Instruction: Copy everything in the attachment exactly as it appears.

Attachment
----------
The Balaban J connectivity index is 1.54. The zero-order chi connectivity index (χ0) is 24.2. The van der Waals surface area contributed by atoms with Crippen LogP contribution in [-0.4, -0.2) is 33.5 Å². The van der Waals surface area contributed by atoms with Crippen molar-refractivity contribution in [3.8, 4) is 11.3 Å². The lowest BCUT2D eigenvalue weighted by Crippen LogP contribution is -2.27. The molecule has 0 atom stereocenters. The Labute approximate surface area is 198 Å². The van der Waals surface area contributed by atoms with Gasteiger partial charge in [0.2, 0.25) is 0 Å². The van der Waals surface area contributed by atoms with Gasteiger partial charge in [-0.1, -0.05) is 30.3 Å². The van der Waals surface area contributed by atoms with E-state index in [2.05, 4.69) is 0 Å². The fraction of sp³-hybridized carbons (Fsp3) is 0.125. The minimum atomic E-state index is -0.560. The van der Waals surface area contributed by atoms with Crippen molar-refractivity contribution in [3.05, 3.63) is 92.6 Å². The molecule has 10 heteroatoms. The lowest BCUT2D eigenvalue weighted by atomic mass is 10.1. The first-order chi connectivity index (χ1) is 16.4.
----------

The Balaban J connectivity index is 1.54. The zero-order chi connectivity index (χ0) is 24.2. The van der Waals surface area contributed by atoms with Crippen LogP contribution in [-0.4, -0.2) is 33.5 Å². The van der Waals surface area contributed by atoms with Crippen molar-refractivity contribution in [3.8, 4) is 11.3 Å². The lowest BCUT2D eigenvalue weighted by Crippen LogP contribution is -2.27. The molecule has 0 atom stereocenters. The Labute approximate surface area is 198 Å². The van der Waals surface area contributed by atoms with Gasteiger partial charge in [0.2, 0.25) is 0 Å². The van der Waals surface area contributed by atoms with Gasteiger partial charge in [-0.1, -0.05) is 30.3 Å². The van der Waals surface area contributed by atoms with E-state index in [2.05, 4.69) is 0 Å². The fraction of sp³-hybridized carbons (Fsp3) is 0.125. The minimum atomic E-state index is -0.560. The van der Waals surface area contributed by atoms with Crippen molar-refractivity contribution in [3.05, 3.63) is 92.6 Å². The molecule has 10 heteroatoms. The lowest BCUT2D eigenvalue weighted by atomic mass is 10.1. The first-order chi connectivity index (χ1) is 16.4.